Decision has no effect on close ties between Iowa and Kenyan diocese Bishop Scarfe reports
I was in the Cincinnati Airport, returning from a meeting of the Bishops’ Native Collaborative (a network of dioceses with significant indigenous Episcopalian members, of which Iowa is a part), when the Primates Communique (from the gathering of Primates in Canterbury this week) was released. The local TV news for Channel 8 (KCCI) was quick for an interviewed response barely five minutes from entering my home. A small snippet of that interview was shown on the 10pm news and can be found here. I am glad also to share with you the official statement by our Presiding Bishop.
My own thoughts are that we have gone down this road before. It does not make it any less painful especially for LGBT persons within our Church. Even such a temporary withdrawal of representation within Communion Boards and decision making bodies (presumably the Anglican Consultative Council) is a form of the cross which we carry for our readiness to invite all people into the Church of Jesus Christ offering full pastoral blessings on every aspect of their lives. Episcopal News Service quotes a statement made by our Presiding Bishop to his fellow Primates at the time in Canterbury: “I stand before you as your brother. I stand before you as a descendant of African slaves, stolen from their native land, enslaved in a bitter bondage, and then after emancipation, segregated and excluded in church and society. And this (action) conjures that up again, and brings pain.”
I agree with the Presiding Bishop that it is the relationships that we are already forming that will continue to move us forward. These include the relationships between ourselves in our own differences of position on the most recent actions within The Episcopal Church. For example, the President of the Standing Committee, the Rev. Canon Kathleen Milligan, and I do not share a common position, and yet we have a profound respect for one another as ministers in Christ, are planning a joint evangelistic mission in 2017, God willing, and continue to work as close colleagues for and in the mission of this Diocese.
As for our companions abroad, I am grateful for Bishop Peni’s positive response to my inquiry as to what his own Primate’s statements might mean for our companionship, and we both find ourselves agreeing that our common bond forged by Jesus Christ remains the key. I am sending to Bishop Peni a reiteration of our shared mission goals as companions. The same applies to our companionship with the Diocese of Swaziland. It will be interesting to see if the discussion comes up among our young adult leaders from Iowa, Swaziland and Brechin when they meet in the Diocese of Brechin this summer. The Bishop of Bondo in Kenya has also repeated his invitation to me to visit him and his people with some renewed sense of urgency. Bishop Johannes of Bondo is the bishop of Fr. Domnic Misolo who works for gender equality in Africa (a mission goal, by the way, of our companions in Swaziland) Fr. Domnic was introduced to us through the support of his work by the people of St. Luke’s Episcopal Church, Des Moines.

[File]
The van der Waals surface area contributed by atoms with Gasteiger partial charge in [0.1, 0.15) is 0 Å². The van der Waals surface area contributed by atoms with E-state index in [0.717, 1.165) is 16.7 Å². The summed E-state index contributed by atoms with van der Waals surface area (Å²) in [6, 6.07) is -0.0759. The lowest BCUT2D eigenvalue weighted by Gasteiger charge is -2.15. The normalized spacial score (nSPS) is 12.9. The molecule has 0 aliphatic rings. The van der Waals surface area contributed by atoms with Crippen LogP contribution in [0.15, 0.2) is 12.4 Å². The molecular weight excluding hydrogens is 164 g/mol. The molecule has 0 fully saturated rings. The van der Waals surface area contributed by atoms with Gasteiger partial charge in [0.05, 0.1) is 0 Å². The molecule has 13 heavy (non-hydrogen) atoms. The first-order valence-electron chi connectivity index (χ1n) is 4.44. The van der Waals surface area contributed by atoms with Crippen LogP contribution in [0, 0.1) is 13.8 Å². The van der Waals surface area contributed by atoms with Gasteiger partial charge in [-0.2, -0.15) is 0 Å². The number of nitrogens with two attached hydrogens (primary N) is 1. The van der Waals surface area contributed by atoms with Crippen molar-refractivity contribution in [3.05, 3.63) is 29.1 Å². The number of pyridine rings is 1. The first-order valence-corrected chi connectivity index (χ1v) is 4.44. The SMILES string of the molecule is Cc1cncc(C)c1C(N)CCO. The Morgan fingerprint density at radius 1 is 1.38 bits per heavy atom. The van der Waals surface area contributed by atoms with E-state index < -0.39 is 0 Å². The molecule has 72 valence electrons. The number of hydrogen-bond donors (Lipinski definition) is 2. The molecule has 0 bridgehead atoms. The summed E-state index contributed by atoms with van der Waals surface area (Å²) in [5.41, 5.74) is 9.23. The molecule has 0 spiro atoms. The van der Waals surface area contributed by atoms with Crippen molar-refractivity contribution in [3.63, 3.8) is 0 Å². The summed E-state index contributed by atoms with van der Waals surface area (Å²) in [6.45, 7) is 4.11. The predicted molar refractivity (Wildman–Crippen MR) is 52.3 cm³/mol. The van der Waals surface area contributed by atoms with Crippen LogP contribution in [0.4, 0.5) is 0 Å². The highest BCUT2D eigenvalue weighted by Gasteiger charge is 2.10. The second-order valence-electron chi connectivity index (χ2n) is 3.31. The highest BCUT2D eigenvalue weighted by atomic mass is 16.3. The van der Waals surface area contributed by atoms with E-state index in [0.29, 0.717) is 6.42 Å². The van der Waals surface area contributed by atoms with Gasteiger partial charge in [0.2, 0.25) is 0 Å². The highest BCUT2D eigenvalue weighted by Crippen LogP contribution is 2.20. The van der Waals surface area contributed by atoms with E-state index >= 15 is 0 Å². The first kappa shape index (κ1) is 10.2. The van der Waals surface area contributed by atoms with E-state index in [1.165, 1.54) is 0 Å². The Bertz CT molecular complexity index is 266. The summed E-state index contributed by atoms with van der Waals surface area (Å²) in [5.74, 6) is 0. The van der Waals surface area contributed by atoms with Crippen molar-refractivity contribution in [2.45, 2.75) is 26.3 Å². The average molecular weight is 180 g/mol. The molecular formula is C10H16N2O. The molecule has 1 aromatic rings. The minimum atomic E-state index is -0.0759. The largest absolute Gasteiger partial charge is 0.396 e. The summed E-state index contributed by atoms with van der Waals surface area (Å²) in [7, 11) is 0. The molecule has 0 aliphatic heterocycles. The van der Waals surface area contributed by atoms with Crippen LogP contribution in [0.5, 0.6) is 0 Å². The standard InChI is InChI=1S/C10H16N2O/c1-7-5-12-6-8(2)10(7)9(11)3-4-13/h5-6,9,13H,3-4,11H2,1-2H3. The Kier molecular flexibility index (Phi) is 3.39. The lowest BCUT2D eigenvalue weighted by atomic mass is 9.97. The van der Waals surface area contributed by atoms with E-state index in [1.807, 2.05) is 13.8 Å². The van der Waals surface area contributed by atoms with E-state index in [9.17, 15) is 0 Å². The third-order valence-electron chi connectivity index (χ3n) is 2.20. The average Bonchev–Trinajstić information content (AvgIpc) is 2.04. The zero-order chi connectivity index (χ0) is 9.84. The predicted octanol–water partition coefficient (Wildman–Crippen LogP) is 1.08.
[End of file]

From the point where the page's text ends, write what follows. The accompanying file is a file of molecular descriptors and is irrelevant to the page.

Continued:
People ask, “Why do we make these visits when there is so much need at home especially among our own small congregations?” The answer is twofold – first, it is not an either/or situation but both/and. This is Iowa’s opportunity to maintain the bonds of affection across the Communion, and we remind ourselves that God’s mission is global and so is ours. Second, I know of no one who has traveled to our companions and not returned transformed in mission energy for home as well as for abroad. God changes us through these moments, and I can only invite others to join me in these journeys. Often we see there vibrant congregations led by lay people, with regular doses of morning prayer and only occasional joyous celebrations of the Eucharist, and quite frankly it begs the question of what resources do we really need to be such a congregation. A love for Christ and a compassionate fire in our hearts for our neighbors is the gift of the Gospel. And if we don’t feel it we are encouraged to pray for such a Pentecost as they do.
It is hurtful that the Primates decision only perpetuates the pain and discrimination felt by LGBT persons not only within our expression of the Body of Christ, but across the Communion itself. Many of us may have hoped that we were turning a corner at General Convention in Salt Lake City on our pastoral inclusivity, though I think we had no illusions that there wouldn’t be more responses across the Communion. I am not sure what people think will be different in three years. In the meantime, it can be assumed that as we move forward promoting Jesus whose loving arms embrace everyone, within that embrace, leadership and vocations will grow, along with their own opportunities to continue to reach out in love. I am grateful that the Primates unanimously agreed that they want to walk together and that the “requirement” on The Episcopal Church (and wouldn’t we expect the list to grow within the next three years) relates to representation on International Anglican Bodies. We remain thankfully in communion, though clearly impaired. In fact I read somewhere (Romans *:38-39) that “neither death nor life, nor angels, nor rulers, nor things present nor things to come, nor powers, nor heights, nor depth, nor anything in creation will be able to separate us from the love of God in Christ Jesus our Lord.” After all it is God’s love that binds.
In the peace of that love of Christ,